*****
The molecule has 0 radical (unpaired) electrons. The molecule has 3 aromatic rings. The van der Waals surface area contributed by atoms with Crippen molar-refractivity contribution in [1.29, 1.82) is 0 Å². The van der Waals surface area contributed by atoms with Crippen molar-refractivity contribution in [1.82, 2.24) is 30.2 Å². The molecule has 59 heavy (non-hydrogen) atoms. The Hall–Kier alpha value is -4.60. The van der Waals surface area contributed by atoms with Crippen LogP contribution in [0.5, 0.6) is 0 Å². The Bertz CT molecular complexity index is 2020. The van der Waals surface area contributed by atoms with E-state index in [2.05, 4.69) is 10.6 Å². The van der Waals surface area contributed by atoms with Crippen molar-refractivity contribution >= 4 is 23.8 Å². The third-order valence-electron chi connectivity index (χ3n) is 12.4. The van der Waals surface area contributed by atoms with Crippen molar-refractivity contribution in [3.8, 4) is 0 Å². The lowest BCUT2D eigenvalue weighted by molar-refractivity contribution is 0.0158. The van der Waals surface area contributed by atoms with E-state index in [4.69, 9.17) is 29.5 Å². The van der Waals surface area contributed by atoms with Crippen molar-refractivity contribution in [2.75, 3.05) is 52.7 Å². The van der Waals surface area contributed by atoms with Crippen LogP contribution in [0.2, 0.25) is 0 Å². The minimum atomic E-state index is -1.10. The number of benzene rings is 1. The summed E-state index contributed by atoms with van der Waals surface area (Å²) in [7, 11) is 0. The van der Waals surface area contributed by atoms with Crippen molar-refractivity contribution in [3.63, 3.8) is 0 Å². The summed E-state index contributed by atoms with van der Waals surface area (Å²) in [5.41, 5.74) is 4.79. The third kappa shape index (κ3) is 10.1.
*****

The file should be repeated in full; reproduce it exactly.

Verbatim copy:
The molecule has 0 radical (unpaired) electrons. The molecule has 3 aromatic rings. The van der Waals surface area contributed by atoms with Crippen molar-refractivity contribution in [1.29, 1.82) is 0 Å². The van der Waals surface area contributed by atoms with Crippen molar-refractivity contribution in [1.82, 2.24) is 30.2 Å². The molecule has 59 heavy (non-hydrogen) atoms. The Hall–Kier alpha value is -4.60. The van der Waals surface area contributed by atoms with Crippen LogP contribution in [0.5, 0.6) is 0 Å². The Bertz CT molecular complexity index is 2020. The van der Waals surface area contributed by atoms with E-state index in [2.05, 4.69) is 10.6 Å². The van der Waals surface area contributed by atoms with Crippen molar-refractivity contribution >= 4 is 23.8 Å². The third-order valence-electron chi connectivity index (χ3n) is 12.4. The van der Waals surface area contributed by atoms with Crippen molar-refractivity contribution in [3.8, 4) is 0 Å². The lowest BCUT2D eigenvalue weighted by molar-refractivity contribution is 0.0158. The van der Waals surface area contributed by atoms with E-state index in [4.69, 9.17) is 29.5 Å². The van der Waals surface area contributed by atoms with Crippen molar-refractivity contribution in [2.75, 3.05) is 52.7 Å². The van der Waals surface area contributed by atoms with Crippen LogP contribution in [0.2, 0.25) is 0 Å². The minimum atomic E-state index is -1.10. The number of benzene rings is 1. The summed E-state index contributed by atoms with van der Waals surface area (Å²) in [7, 11) is 0. The van der Waals surface area contributed by atoms with Crippen molar-refractivity contribution in [3.63, 3.8) is 0 Å². The summed E-state index contributed by atoms with van der Waals surface area (Å²) in [5.41, 5.74) is 4.79. The third kappa shape index (κ3) is 10.1.